Chopping Spree by Diane Mott Davidson

Chopping Spree by Diane Mott Davidson

Reviewed by L.D.Y.

Mass market, 351 pages, 2002

Rating: 7/10

Reason for Reading: I needed a light mystery to break up some heavier reads, and this series seems to be pretty popular, so I thought I’d check it out.

Synopsis: Caterer Goldy Schulz accepts a job from an old classmate from college, Barry Dean, working an event for a new mall’s ‘elite shoppers’ evening. There seems to be a dark side to the elite shoppers, however – compulsions, mounting debts, revenge – and it seems someone is willing to kill to keep the darker side of their shopping habits a secret. Goldy and another member of her family seem to have found themselves in the way of a deadly shopping habit…

Why you should read this book: If you want a laid-back type of murder mystery, Chopping Spree should fill your plate nicely. Goldy is a busy caterer, wife and mother, so there’s a lot to the story beyond the murder mystery. In particular, Davidson does a nice job with Goldy’s fifteen year-old-son, who’s become rebellious and materialistic thanks to the group of Palm Pilot-toting friends he’s hanging out with. In between Goldy dodging whoever is trying to kill her, she’s cooking for her catering gigs, and recipes are included in the book for things like Spice-of-Life Cookies and Diamond Lovers’ Hot Crab Dip, which is a cute touch.

Why you should avoid this book: This mystery has more of a ‘cozy’ feel to it than one of great suspense. No gruesome scenes, no grieving for the murder victim, just Goldy trying to justify munching on goodies and drowning her sorrows in espresso. If you’re looking for high-tempo pacing, don’t turn to this book. A lot of time is focused on Goldy’s catering business and dealing with her son, so much that the murder doesn’t even take place until a third of the way into the book. It works as a stand-alone, but you’d probably get more out of it if you’d read the previous books in the series.

Opening paragraph:

Success can kill you.
So my best friend has been telling me, anyway. Too much success is like arsenic in chocolate cake. Eat a slice a day, Marla announced with a sweep of her plump, bejeweled fingers, and you’ll get cancer. Gobble the whole cake? You’ll keel over and die on the spot.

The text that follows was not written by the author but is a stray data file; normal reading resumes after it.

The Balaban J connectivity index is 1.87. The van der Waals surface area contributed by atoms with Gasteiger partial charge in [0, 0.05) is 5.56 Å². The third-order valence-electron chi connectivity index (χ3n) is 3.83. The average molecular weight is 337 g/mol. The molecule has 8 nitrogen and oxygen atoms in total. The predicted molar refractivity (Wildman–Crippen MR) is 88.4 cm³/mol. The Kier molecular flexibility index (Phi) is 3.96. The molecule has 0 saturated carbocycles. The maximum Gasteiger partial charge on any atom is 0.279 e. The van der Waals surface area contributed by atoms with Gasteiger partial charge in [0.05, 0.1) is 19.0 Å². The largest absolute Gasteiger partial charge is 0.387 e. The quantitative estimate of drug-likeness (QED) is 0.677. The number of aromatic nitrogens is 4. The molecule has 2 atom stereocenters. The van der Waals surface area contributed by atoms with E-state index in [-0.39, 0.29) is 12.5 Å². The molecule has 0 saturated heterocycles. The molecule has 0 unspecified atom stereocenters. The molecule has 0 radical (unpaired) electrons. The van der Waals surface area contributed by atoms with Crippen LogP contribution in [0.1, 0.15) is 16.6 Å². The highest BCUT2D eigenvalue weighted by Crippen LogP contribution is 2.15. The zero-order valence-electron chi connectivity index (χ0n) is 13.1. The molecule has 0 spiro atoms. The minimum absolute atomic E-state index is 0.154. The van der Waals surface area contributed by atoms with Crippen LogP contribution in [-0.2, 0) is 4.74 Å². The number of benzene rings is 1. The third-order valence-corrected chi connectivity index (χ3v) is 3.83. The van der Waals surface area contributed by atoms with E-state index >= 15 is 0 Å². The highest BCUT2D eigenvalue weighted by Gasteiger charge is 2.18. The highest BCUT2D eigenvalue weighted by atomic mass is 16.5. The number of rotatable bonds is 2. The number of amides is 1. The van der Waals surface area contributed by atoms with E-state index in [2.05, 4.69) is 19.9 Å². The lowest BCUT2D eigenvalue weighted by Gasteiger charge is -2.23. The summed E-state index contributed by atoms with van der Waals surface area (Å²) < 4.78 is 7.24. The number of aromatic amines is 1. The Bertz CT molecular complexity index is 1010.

Fabulous quotes:

I slowed the van and glanced in the direction of the construction, where a line of workers were putting in a winding sidewalk that would soon be dotted with inviting benches, restaurants, boutiques, and coffee kiosks. All this, Barry had told me, was more entertainment. Shoppers want picturesque spots to sit, watch the folks go by, and eat food samples, he’d said. Shoppers don’t live in a storybook village. But they want to pretend they do.
And, he’d added, they were under severe pressure from the mall owner, Pennybaker International, to get the new village done. Malls Are Getting Mauled was the message from industry insiders. Suburban folks with money in their pockets were tired of concrete parking lots leading to blank walls enclosing identical sets of stores. They wanted to see and be seen as they strolled past trees, bushes, and sculptures. They wanted to go to the bank, the dry cleaner, and the bookstore, and then have lunch at an Italian restaurant overlooking a fountain. This was exactly what all the mall owners and execs, including Barry, were trying to offer. And at some point, all those shoppers would also need to purchase dresses, cosmetics, pots, pans, and shoes, which they could do inside the mall itself, a mere fifty steps away. The best way to promote Westside, Barry had told me, was to tack a fairy-tale village onto its back end.

The air behind me swished. I stiffened and tried to scramble off the shoes. A warning voice echoed inside my head. What was-?
Swoosh. I grabbed my pocket, for my cell phone. Crack. Something struck my head, very hard. Everything faded to darkness, but not before I could ask the question that had haunted me since I reached Westside Mall, an eternity ago.
What the hell was going on?

Also recommended: One for the Money by Janet Evanovich; Lola Carlyle Reveals All by Rachel Gibson; Full Tilt by Janet Evanovich.

Also by this author: The Whole Enchilada; Dark Tort; Double Shot; Catering to Nobody; Dying for Chocolate; The Cereal Murders; The Last Suppers; Killer Pancake; The Main Corpse; The Grilling Season; Prime Cut; Tough Cookie; Sticks & Scones.

Author’s website:

Fun tidbit: Mott put Goldy in an Elizabethian setting in her book Sticks and Scones after watching the movie Shakespeare in Love fourteen times.

© Lisa Yanaky 2003-2007

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